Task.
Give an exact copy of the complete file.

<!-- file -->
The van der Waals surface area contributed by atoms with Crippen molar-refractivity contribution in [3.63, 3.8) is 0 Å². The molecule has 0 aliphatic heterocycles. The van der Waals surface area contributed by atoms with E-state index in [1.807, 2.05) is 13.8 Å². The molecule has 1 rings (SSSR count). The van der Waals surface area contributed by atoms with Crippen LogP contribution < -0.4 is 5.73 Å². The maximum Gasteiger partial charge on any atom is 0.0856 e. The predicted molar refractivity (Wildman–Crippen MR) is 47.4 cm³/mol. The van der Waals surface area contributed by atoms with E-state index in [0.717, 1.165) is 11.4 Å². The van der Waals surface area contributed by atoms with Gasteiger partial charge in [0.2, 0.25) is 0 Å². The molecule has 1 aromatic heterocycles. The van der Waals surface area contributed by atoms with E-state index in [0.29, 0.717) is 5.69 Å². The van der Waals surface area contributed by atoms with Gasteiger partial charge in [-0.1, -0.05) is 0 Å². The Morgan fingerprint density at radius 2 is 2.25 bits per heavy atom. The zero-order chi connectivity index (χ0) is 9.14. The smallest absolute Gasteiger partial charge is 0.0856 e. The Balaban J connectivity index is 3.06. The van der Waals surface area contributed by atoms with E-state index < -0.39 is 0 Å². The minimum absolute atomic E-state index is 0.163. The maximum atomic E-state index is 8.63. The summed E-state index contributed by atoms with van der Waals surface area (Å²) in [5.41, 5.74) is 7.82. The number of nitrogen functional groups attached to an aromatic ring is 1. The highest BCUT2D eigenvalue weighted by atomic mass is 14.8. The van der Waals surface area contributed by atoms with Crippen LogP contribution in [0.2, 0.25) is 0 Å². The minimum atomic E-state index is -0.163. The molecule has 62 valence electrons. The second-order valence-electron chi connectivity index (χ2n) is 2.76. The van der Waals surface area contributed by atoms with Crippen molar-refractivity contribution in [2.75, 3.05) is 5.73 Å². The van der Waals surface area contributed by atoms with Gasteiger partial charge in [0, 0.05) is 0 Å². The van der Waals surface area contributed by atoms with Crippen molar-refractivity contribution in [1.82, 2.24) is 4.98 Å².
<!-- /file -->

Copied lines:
The van der Waals surface area contributed by atoms with Crippen molar-refractivity contribution in [3.63, 3.8) is 0 Å². The molecule has 0 aliphatic heterocycles. The van der Waals surface area contributed by atoms with E-state index in [1.807, 2.05) is 13.8 Å². The molecule has 1 rings (SSSR count). The van der Waals surface area contributed by atoms with Crippen LogP contribution < -0.4 is 5.73 Å². The maximum Gasteiger partial charge on any atom is 0.0856 e. The predicted molar refractivity (Wildman–Crippen MR) is 47.4 cm³/mol. The van der Waals surface area contributed by atoms with E-state index in [0.717, 1.165) is 11.4 Å². The van der Waals surface area contributed by atoms with Gasteiger partial charge in [0.2, 0.25) is 0 Å². The molecule has 1 aromatic heterocycles. The van der Waals surface area contributed by atoms with E-state index in [0.29, 0.717) is 5.69 Å². The van der Waals surface area contributed by atoms with Gasteiger partial charge in [-0.1, -0.05) is 0 Å². The Morgan fingerprint density at radius 2 is 2.25 bits per heavy atom. The zero-order chi connectivity index (χ0) is 9.14. The smallest absolute Gasteiger partial charge is 0.0856 e. The Balaban J connectivity index is 3.06. The van der Waals surface area contributed by atoms with E-state index < -0.39 is 0 Å². The minimum absolute atomic E-state index is 0.163. The maximum atomic E-state index is 8.63. The summed E-state index contributed by atoms with van der Waals surface area (Å²) in [5.41, 5.74) is 7.82. The number of nitrogen functional groups attached to an aromatic ring is 1. The highest BCUT2D eigenvalue weighted by atomic mass is 14.8. The van der Waals surface area contributed by atoms with Crippen LogP contribution in [0.2, 0.25) is 0 Å². The minimum atomic E-state index is -0.163. The molecule has 62 valence electrons. The second-order valence-electron chi connectivity index (χ2n) is 2.76. The van der Waals surface area contributed by atoms with Crippen molar-refractivity contribution in [2.75, 3.05) is 5.73 Å². The van der Waals surface area contributed by atoms with Gasteiger partial charge in [0, 0.05) is 0 Å². The van der Waals surface area contributed by atoms with Crippen molar-refractivity contribution in [1.82, 2.24) is 4.98 Å².